4: D20 is great for one-shots.
Want to play a class you’ve never tried? Have a really awesome idea for an encounter but don’t have enough content for a whole campaign? One-shots are perfect when you have a great idea or want to try something that is unfamiliar. Want to fight a kraken or a jabberwocky? Those have stats. Want to be a shadow dancer and shadow jump from one ship to another in a high seas game? Try it. Running one-shots with the d20 system are great for giving you a taste of something different. As mentioned earlier, nearly every setting is covered and most people will not have to learn a new system to play.
One-shots also allow you to try new things without consequence. It doesn’t matter if you take a feat or a class level that isn’t going to be as useful in five levels or take a feat because it is a prerequisite for something you want later. You need only worry about what happens in the one-shot. You can have fun and make a luchador named Macho Orc Randy Savage or a druid that has to attempt a ride check on every creature he finds. Minmaxing or optimizing becomes pointless, allowing you to experiment and perhaps find something even more enjoyable that what you’re used to.
Need a few ideas for a one-shot? Here are a few:
– Fight to escape from the bottom floor of a sinking cruise ship that is filling with water. Each floor presents different problems, and with a rising water level, players cannot take too much time on any floor.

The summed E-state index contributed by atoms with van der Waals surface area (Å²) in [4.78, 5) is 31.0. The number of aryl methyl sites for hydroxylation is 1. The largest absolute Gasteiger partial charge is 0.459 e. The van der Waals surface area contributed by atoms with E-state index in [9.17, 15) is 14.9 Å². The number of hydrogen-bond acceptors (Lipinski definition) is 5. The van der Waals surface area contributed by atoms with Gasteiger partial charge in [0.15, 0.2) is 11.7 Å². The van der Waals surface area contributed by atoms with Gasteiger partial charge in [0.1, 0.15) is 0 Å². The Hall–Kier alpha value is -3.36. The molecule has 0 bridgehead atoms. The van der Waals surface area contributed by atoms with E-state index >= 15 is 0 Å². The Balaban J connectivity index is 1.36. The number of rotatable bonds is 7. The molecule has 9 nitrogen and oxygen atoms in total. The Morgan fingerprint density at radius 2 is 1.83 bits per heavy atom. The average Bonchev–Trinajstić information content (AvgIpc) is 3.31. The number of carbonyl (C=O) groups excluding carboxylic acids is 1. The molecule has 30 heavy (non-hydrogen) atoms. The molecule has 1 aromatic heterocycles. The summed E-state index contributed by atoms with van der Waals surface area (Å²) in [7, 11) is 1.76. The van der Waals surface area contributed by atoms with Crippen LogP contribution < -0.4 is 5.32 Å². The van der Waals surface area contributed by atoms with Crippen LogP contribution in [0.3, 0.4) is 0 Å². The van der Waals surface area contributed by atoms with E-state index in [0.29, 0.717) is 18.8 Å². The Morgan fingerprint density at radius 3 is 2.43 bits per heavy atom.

– Stumbling upon a strange device, you are transported to pits of hell, disrupt a wedding and must fight the drunken, demonic attendees in order escape and find a way to return to your world.
– Traveling through the desert, the sand opens beneath you, dropping you into a massive, long-forgotten library buried deep in the earth. Unannounced to you, every creature or object you read about in its tomes are conjured somewhere in the library, either aiding or hindering you in your escape.
For the 5th reason to keep those old d20 books handy – I asked Jess to talk about Timeline Fracture itself.
5: Play Timeline Fracture
No matter what idea you or the other players have for a character, they can all fit in a party together to explore The New World. Lycan barbarians, steam-powered cyborgs, nano-bot infused samurai, and alien technomancers are all equally welcome and playable. The setting offers a cross-genre experience where anything is possible for both the players and the GM.
The setting allows every player to make any character they want, while the mechanics solve the problems that come with mixing classes and equipment from alternate timelines. The large source of material allows the GM to combine different aspects of each timeline to create scenarios and problems that the players cannot resolve with their normal problem-solving techniques.
The game allows new players to create a formidable character with what they are familiar with while rewarding older and venturesome players to diversify and experiment as much as they desire.
The Kickstarter for Timeline Fracture is still live at the time of posting. You can find out more information about the game here.